by Patricia Cabot
Lady Caroline Linford is horrified to discover...
her fiancé, the Marquis of Winchilsea, in the arms of another woman. Unfortunately, Victorian society considers such masculine peccadilloes a trifle; canceling their imminent wedding would be unthinkable. But Caroline’s wish is for the man she is to marry to desire only her… and she seeks lessons in the art of romance from the best teacher: London’s most notorious rake.
Braden Granville may be a famous lover...
but he has no intention of taking part in Caroline’s scheme — until he learns she has something he wants: the name of his own unfaithful fiancée’s lover. As their passionate tutelage begins, sparks fly — and the lines between teacher and student fall away. Now there is just one last lesson to learn: on the subject of true love, the heart chooses its own unpredictable ways.
The story started out with Thomas Linford facing a pistol, getting shot by a duke. Then his sister, Lady Caroline Linford caught her fiance, Hurst Devenmore Slater, the tenth Marquis of Winchilsea, in bed in a compromising position with another woman (Lady Jacquelyn, daughter of a duke) and found herself astonished and embarrassed to learn that she could never pleasure her fiance the way Lady Jacquelyn did. (OMG, the naivete of Caroline got me cringing heavily, LOL).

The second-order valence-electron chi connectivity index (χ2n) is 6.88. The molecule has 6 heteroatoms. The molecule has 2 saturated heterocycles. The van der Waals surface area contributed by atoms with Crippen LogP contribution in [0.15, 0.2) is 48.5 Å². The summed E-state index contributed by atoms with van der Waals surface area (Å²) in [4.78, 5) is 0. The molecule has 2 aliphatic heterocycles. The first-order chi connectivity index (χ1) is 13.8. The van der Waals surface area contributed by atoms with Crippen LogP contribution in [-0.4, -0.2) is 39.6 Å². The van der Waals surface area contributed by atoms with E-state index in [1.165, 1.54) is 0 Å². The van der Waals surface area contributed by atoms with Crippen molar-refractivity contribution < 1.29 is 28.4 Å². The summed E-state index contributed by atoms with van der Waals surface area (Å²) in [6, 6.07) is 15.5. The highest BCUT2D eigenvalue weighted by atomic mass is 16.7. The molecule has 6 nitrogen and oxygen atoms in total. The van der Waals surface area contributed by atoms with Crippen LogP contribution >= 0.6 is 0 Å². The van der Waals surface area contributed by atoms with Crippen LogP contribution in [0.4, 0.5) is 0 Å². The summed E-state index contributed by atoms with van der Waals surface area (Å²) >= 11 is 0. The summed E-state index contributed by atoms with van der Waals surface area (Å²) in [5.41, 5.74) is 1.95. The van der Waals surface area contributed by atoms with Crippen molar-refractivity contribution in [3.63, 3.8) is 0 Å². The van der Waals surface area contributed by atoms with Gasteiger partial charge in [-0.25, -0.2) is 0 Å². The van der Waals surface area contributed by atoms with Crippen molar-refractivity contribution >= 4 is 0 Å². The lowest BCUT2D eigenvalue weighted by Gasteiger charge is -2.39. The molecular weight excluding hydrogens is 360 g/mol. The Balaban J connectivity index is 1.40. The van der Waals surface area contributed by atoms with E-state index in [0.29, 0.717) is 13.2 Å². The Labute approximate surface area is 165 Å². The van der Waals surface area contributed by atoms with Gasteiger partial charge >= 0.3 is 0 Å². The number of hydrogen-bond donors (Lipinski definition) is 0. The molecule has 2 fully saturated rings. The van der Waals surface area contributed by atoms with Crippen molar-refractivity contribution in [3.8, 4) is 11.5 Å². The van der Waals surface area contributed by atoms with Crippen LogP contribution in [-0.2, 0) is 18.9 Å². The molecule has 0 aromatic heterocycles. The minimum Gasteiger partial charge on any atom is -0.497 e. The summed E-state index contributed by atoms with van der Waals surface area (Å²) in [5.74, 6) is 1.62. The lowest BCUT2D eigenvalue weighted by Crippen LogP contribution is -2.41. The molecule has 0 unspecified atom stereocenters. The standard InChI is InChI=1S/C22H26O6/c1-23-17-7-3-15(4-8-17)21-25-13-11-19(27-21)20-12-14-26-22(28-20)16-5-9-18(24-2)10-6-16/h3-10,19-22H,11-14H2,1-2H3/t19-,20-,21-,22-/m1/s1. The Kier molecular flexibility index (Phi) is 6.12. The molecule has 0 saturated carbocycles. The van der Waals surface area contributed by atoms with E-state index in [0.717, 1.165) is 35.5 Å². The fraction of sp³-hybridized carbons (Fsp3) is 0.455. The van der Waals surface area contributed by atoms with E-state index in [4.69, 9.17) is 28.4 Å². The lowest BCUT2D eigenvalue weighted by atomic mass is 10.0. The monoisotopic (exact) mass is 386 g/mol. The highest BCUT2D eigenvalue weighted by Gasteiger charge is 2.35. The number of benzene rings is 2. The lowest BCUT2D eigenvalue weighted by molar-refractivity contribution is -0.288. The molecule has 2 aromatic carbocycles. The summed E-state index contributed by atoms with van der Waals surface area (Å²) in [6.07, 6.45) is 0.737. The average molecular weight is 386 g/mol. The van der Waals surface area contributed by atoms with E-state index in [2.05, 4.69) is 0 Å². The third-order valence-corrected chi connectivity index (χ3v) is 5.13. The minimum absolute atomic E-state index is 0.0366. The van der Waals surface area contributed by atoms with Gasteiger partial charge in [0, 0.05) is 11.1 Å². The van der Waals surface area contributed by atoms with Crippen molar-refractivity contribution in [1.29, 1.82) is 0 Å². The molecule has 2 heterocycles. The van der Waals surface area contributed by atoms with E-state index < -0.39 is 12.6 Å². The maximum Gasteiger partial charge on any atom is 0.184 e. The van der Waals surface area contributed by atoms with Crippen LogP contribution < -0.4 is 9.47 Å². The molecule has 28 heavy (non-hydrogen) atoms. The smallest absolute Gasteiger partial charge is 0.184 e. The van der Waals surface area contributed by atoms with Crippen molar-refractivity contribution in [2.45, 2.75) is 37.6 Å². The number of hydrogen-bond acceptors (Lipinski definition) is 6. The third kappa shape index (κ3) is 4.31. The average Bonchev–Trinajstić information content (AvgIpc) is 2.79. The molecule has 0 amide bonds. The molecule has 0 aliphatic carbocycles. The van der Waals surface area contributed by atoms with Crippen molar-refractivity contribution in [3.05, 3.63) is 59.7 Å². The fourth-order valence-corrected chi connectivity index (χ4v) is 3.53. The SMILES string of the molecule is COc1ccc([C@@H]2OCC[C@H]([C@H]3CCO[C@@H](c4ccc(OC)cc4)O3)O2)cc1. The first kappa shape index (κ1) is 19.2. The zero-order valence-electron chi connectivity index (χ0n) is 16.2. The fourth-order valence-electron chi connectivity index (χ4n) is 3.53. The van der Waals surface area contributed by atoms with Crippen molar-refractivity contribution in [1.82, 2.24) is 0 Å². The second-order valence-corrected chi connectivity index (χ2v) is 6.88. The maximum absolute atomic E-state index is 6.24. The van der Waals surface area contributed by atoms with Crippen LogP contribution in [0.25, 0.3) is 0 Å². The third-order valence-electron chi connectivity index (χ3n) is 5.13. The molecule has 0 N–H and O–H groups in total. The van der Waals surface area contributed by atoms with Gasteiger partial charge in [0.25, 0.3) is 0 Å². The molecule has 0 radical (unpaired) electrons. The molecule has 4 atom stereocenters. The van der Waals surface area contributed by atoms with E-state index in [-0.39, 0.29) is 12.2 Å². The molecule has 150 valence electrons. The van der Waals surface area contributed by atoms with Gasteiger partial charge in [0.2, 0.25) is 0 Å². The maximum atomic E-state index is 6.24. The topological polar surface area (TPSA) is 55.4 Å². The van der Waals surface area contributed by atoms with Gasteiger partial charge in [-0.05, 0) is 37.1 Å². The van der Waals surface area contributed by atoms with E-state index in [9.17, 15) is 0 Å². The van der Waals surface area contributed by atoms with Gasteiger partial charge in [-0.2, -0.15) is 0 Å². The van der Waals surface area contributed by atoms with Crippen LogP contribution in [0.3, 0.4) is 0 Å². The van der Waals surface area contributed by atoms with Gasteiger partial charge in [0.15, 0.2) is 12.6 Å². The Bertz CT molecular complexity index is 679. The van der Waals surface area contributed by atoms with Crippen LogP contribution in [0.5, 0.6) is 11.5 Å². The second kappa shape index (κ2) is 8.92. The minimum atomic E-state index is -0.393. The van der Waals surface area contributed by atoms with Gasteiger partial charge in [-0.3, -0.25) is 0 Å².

So she sought out help from the infamous Lothario of London, Branden Granville for sensual seduction lessons. Granville, who was engaged to Lady Jacquelyn. What happened next? Your guess is as good as mine.
I don’t often read historical romances but when I do, I make sure it’s worth it. Educating Caroline by (Meg) Patricia Cabot’s earlier books and it proved to be quite entertaining and absorbing. Lady Caroline is naive but in my eyes, she’s a star in her own right and her out of this world ideas make her formidable and exciting. Loved how she turned from innocent fool into a strikingly astonishing wanton. Her brother’s unfortunate conquest started it all, but for once, I was glad it happened because it all taught them different lessons in love, life and death.
I remember reading another one of Cabot’s earlier historical romances, but she wrote it under the name “Mia Thermopolis, Princess of Genovia” – does that ring a bell? It should, because it’s Meg Cabot’s famous Princess Diaries heroine. I thought that was funnier, but Lady Caroline easily stole he throne. Educating Caroline is a hysterical historical romance.
(I won this book on a Twitter giveaway last year!)